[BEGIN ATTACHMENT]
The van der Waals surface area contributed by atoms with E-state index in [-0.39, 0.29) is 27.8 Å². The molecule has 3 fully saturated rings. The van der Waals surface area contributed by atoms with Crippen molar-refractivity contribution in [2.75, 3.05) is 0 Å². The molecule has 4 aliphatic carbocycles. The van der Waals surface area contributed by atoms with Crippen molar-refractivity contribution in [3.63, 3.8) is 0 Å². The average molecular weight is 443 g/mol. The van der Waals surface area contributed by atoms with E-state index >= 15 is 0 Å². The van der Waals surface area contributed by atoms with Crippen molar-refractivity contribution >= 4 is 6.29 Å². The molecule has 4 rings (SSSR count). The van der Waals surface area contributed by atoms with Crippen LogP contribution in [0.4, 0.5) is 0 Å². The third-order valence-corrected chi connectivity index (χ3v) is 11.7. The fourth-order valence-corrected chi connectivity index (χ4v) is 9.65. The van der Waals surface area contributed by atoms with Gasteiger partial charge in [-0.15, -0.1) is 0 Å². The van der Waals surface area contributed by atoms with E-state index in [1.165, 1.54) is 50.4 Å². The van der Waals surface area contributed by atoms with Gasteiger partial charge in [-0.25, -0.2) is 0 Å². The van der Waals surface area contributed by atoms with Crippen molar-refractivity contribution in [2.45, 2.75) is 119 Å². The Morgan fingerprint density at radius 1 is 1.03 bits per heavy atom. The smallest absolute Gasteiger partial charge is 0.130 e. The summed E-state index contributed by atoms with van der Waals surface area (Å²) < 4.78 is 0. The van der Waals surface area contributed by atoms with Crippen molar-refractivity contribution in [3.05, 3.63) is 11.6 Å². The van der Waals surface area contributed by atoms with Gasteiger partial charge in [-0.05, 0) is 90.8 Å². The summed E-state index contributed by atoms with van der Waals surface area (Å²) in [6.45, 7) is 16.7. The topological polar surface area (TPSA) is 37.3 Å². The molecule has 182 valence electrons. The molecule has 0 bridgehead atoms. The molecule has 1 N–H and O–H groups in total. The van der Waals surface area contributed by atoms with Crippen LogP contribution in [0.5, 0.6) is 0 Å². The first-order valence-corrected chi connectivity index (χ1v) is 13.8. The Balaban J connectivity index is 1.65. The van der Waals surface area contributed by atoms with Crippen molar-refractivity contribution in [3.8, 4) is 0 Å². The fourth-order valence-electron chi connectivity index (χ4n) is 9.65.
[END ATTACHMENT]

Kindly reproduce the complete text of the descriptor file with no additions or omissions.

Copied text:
The van der Waals surface area contributed by atoms with E-state index in [-0.39, 0.29) is 27.8 Å². The molecule has 3 fully saturated rings. The van der Waals surface area contributed by atoms with Crippen molar-refractivity contribution in [2.75, 3.05) is 0 Å². The molecule has 4 aliphatic carbocycles. The van der Waals surface area contributed by atoms with Crippen molar-refractivity contribution in [3.63, 3.8) is 0 Å². The average molecular weight is 443 g/mol. The van der Waals surface area contributed by atoms with E-state index >= 15 is 0 Å². The van der Waals surface area contributed by atoms with Crippen molar-refractivity contribution >= 4 is 6.29 Å². The molecule has 4 rings (SSSR count). The van der Waals surface area contributed by atoms with Crippen LogP contribution in [0.4, 0.5) is 0 Å². The third-order valence-corrected chi connectivity index (χ3v) is 11.7. The fourth-order valence-corrected chi connectivity index (χ4v) is 9.65. The van der Waals surface area contributed by atoms with Gasteiger partial charge in [-0.15, -0.1) is 0 Å². The van der Waals surface area contributed by atoms with E-state index in [1.165, 1.54) is 50.4 Å². The van der Waals surface area contributed by atoms with Gasteiger partial charge in [-0.25, -0.2) is 0 Å². The van der Waals surface area contributed by atoms with Crippen molar-refractivity contribution in [2.45, 2.75) is 119 Å². The Morgan fingerprint density at radius 1 is 1.03 bits per heavy atom. The smallest absolute Gasteiger partial charge is 0.130 e. The summed E-state index contributed by atoms with van der Waals surface area (Å²) < 4.78 is 0. The van der Waals surface area contributed by atoms with Crippen molar-refractivity contribution in [3.05, 3.63) is 11.6 Å². The van der Waals surface area contributed by atoms with Gasteiger partial charge in [-0.05, 0) is 90.8 Å². The summed E-state index contributed by atoms with van der Waals surface area (Å²) in [6.45, 7) is 16.7. The topological polar surface area (TPSA) is 37.3 Å². The molecule has 182 valence electrons. The molecule has 0 bridgehead atoms. The molecule has 1 N–H and O–H groups in total. The van der Waals surface area contributed by atoms with Crippen LogP contribution in [0.5, 0.6) is 0 Å². The first-order valence-corrected chi connectivity index (χ1v) is 13.8. The Balaban J connectivity index is 1.65. The van der Waals surface area contributed by atoms with Crippen molar-refractivity contribution in [3.8, 4) is 0 Å². The fourth-order valence-electron chi connectivity index (χ4n) is 9.65.